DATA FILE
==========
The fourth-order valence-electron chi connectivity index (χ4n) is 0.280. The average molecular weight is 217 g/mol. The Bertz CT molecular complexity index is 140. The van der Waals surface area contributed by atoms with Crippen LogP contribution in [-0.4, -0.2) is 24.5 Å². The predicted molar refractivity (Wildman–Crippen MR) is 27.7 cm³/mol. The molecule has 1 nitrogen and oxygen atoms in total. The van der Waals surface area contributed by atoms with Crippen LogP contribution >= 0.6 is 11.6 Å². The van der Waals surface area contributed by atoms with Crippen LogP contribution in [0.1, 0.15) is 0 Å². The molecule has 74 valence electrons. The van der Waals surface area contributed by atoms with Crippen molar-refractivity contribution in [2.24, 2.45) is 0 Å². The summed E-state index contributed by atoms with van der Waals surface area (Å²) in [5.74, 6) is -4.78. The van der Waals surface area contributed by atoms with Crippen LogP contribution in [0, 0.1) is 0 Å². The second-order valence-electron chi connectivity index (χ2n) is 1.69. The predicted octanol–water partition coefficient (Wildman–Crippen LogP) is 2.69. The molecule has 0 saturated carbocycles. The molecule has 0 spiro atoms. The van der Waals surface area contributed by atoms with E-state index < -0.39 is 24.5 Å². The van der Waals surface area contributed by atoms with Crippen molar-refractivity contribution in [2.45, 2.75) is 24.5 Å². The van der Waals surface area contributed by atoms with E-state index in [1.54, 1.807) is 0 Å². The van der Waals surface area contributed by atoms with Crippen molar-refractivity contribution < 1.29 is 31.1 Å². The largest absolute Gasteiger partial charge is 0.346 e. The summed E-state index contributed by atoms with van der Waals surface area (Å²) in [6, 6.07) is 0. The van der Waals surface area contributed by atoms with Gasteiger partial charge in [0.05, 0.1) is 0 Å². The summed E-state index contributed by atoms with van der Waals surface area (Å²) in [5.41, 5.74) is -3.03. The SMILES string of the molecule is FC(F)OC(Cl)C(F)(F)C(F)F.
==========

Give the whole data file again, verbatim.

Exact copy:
The fourth-order valence-electron chi connectivity index (χ4n) is 0.280. The average molecular weight is 217 g/mol. The Bertz CT molecular complexity index is 140. The van der Waals surface area contributed by atoms with Crippen LogP contribution in [-0.4, -0.2) is 24.5 Å². The predicted molar refractivity (Wildman–Crippen MR) is 27.7 cm³/mol. The molecule has 1 nitrogen and oxygen atoms in total. The van der Waals surface area contributed by atoms with Crippen LogP contribution >= 0.6 is 11.6 Å². The van der Waals surface area contributed by atoms with Crippen LogP contribution in [0.1, 0.15) is 0 Å². The molecule has 74 valence electrons. The van der Waals surface area contributed by atoms with Crippen molar-refractivity contribution in [2.24, 2.45) is 0 Å². The summed E-state index contributed by atoms with van der Waals surface area (Å²) in [5.74, 6) is -4.78. The van der Waals surface area contributed by atoms with Crippen LogP contribution in [0, 0.1) is 0 Å². The second-order valence-electron chi connectivity index (χ2n) is 1.69. The predicted octanol–water partition coefficient (Wildman–Crippen LogP) is 2.69. The molecule has 0 saturated carbocycles. The molecule has 0 spiro atoms. The van der Waals surface area contributed by atoms with E-state index < -0.39 is 24.5 Å². The van der Waals surface area contributed by atoms with Crippen molar-refractivity contribution in [2.45, 2.75) is 24.5 Å². The van der Waals surface area contributed by atoms with E-state index in [1.54, 1.807) is 0 Å². The van der Waals surface area contributed by atoms with Crippen molar-refractivity contribution < 1.29 is 31.1 Å². The largest absolute Gasteiger partial charge is 0.346 e. The summed E-state index contributed by atoms with van der Waals surface area (Å²) in [6, 6.07) is 0. The van der Waals surface area contributed by atoms with Gasteiger partial charge in [0.05, 0.1) is 0 Å². The summed E-state index contributed by atoms with van der Waals surface area (Å²) in [5.41, 5.74) is -3.03. The SMILES string of the molecule is FC(F)OC(Cl)C(F)(F)C(F)F.